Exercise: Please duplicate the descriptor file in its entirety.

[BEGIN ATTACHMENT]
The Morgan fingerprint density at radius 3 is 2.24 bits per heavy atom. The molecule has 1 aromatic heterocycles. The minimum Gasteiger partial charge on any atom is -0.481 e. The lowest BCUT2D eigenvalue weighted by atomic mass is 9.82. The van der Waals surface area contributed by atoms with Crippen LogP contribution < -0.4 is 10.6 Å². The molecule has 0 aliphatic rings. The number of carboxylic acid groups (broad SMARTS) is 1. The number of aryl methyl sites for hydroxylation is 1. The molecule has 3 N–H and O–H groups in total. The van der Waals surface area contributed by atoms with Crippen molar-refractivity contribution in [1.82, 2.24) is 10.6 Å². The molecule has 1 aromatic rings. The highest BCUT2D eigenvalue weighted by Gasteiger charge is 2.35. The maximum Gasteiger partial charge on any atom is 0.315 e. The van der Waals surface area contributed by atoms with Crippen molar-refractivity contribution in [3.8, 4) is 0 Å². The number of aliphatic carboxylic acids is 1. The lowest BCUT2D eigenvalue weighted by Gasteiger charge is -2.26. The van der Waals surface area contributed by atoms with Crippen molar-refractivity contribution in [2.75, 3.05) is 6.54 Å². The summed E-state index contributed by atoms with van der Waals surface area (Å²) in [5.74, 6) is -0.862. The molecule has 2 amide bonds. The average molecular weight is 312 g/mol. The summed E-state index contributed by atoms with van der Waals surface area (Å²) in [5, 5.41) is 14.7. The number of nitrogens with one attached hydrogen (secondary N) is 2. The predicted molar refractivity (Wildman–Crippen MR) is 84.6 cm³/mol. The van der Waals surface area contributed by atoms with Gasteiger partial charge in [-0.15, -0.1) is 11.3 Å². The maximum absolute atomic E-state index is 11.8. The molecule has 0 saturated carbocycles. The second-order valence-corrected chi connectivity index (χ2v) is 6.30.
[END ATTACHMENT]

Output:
The Morgan fingerprint density at radius 3 is 2.24 bits per heavy atom. The molecule has 1 aromatic heterocycles. The minimum Gasteiger partial charge on any atom is -0.481 e. The lowest BCUT2D eigenvalue weighted by atomic mass is 9.82. The van der Waals surface area contributed by atoms with Crippen LogP contribution < -0.4 is 10.6 Å². The molecule has 0 aliphatic rings. The number of carboxylic acid groups (broad SMARTS) is 1. The number of aryl methyl sites for hydroxylation is 1. The molecule has 3 N–H and O–H groups in total. The van der Waals surface area contributed by atoms with Crippen molar-refractivity contribution in [1.82, 2.24) is 10.6 Å². The molecule has 1 aromatic rings. The highest BCUT2D eigenvalue weighted by Gasteiger charge is 2.35. The maximum Gasteiger partial charge on any atom is 0.315 e. The van der Waals surface area contributed by atoms with Crippen molar-refractivity contribution in [3.8, 4) is 0 Å². The number of aliphatic carboxylic acids is 1. The lowest BCUT2D eigenvalue weighted by Gasteiger charge is -2.26. The van der Waals surface area contributed by atoms with Crippen molar-refractivity contribution in [2.75, 3.05) is 6.54 Å². The summed E-state index contributed by atoms with van der Waals surface area (Å²) in [5.74, 6) is -0.862. The molecule has 2 amide bonds. The average molecular weight is 312 g/mol. The summed E-state index contributed by atoms with van der Waals surface area (Å²) in [5, 5.41) is 14.7. The number of nitrogens with one attached hydrogen (secondary N) is 2. The predicted molar refractivity (Wildman–Crippen MR) is 84.6 cm³/mol. The van der Waals surface area contributed by atoms with Gasteiger partial charge in [-0.15, -0.1) is 11.3 Å². The maximum absolute atomic E-state index is 11.8. The molecule has 0 saturated carbocycles. The second-order valence-corrected chi connectivity index (χ2v) is 6.30.